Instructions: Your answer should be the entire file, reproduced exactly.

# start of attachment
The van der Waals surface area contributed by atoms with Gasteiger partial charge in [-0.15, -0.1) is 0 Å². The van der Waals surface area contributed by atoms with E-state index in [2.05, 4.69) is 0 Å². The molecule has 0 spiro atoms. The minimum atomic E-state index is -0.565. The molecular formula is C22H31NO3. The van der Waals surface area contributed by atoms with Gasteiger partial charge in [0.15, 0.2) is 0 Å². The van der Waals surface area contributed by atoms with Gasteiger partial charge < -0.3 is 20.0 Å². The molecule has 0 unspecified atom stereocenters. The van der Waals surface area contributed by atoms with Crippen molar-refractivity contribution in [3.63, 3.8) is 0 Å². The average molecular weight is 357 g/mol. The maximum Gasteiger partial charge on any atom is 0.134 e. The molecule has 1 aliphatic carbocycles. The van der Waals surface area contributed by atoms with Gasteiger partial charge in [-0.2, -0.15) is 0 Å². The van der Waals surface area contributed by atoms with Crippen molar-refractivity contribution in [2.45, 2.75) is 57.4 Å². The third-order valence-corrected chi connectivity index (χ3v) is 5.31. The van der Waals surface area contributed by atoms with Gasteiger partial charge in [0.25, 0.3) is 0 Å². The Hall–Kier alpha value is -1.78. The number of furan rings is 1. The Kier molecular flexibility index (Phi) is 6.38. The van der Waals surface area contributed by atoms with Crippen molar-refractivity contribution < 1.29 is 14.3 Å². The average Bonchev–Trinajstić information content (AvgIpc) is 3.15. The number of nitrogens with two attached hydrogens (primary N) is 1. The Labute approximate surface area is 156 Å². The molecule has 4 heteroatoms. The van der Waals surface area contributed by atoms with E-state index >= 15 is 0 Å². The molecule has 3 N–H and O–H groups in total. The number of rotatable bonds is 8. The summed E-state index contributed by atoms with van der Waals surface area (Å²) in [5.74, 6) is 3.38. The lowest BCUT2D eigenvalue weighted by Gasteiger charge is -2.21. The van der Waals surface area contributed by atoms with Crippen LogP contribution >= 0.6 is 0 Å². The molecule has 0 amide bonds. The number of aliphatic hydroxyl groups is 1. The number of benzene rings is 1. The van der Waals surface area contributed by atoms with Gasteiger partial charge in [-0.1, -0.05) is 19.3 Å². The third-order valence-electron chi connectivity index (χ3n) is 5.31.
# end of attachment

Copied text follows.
The van der Waals surface area contributed by atoms with Gasteiger partial charge in [-0.15, -0.1) is 0 Å². The van der Waals surface area contributed by atoms with E-state index in [2.05, 4.69) is 0 Å². The molecule has 0 spiro atoms. The minimum atomic E-state index is -0.565. The molecular formula is C22H31NO3. The van der Waals surface area contributed by atoms with Gasteiger partial charge in [0.15, 0.2) is 0 Å². The van der Waals surface area contributed by atoms with Gasteiger partial charge < -0.3 is 20.0 Å². The molecule has 0 unspecified atom stereocenters. The van der Waals surface area contributed by atoms with Crippen molar-refractivity contribution in [3.63, 3.8) is 0 Å². The average molecular weight is 357 g/mol. The maximum Gasteiger partial charge on any atom is 0.134 e. The molecule has 1 aliphatic carbocycles. The van der Waals surface area contributed by atoms with Gasteiger partial charge in [-0.2, -0.15) is 0 Å². The van der Waals surface area contributed by atoms with Crippen molar-refractivity contribution in [2.45, 2.75) is 57.4 Å². The third-order valence-corrected chi connectivity index (χ3v) is 5.31. The van der Waals surface area contributed by atoms with Gasteiger partial charge in [0.25, 0.3) is 0 Å². The Hall–Kier alpha value is -1.78. The number of furan rings is 1. The Kier molecular flexibility index (Phi) is 6.38. The van der Waals surface area contributed by atoms with Crippen molar-refractivity contribution < 1.29 is 14.3 Å². The average Bonchev–Trinajstić information content (AvgIpc) is 3.15. The number of nitrogens with two attached hydrogens (primary N) is 1. The Labute approximate surface area is 156 Å². The molecule has 4 heteroatoms. The van der Waals surface area contributed by atoms with E-state index >= 15 is 0 Å². The molecule has 3 N–H and O–H groups in total. The number of rotatable bonds is 8. The summed E-state index contributed by atoms with van der Waals surface area (Å²) in [5.74, 6) is 3.38. The lowest BCUT2D eigenvalue weighted by Gasteiger charge is -2.21. The van der Waals surface area contributed by atoms with Crippen LogP contribution >= 0.6 is 0 Å². The molecule has 0 amide bonds. The number of aliphatic hydroxyl groups is 1. The number of benzene rings is 1. The van der Waals surface area contributed by atoms with Gasteiger partial charge in [-0.1, -0.05) is 19.3 Å². The third-order valence-electron chi connectivity index (χ3n) is 5.31.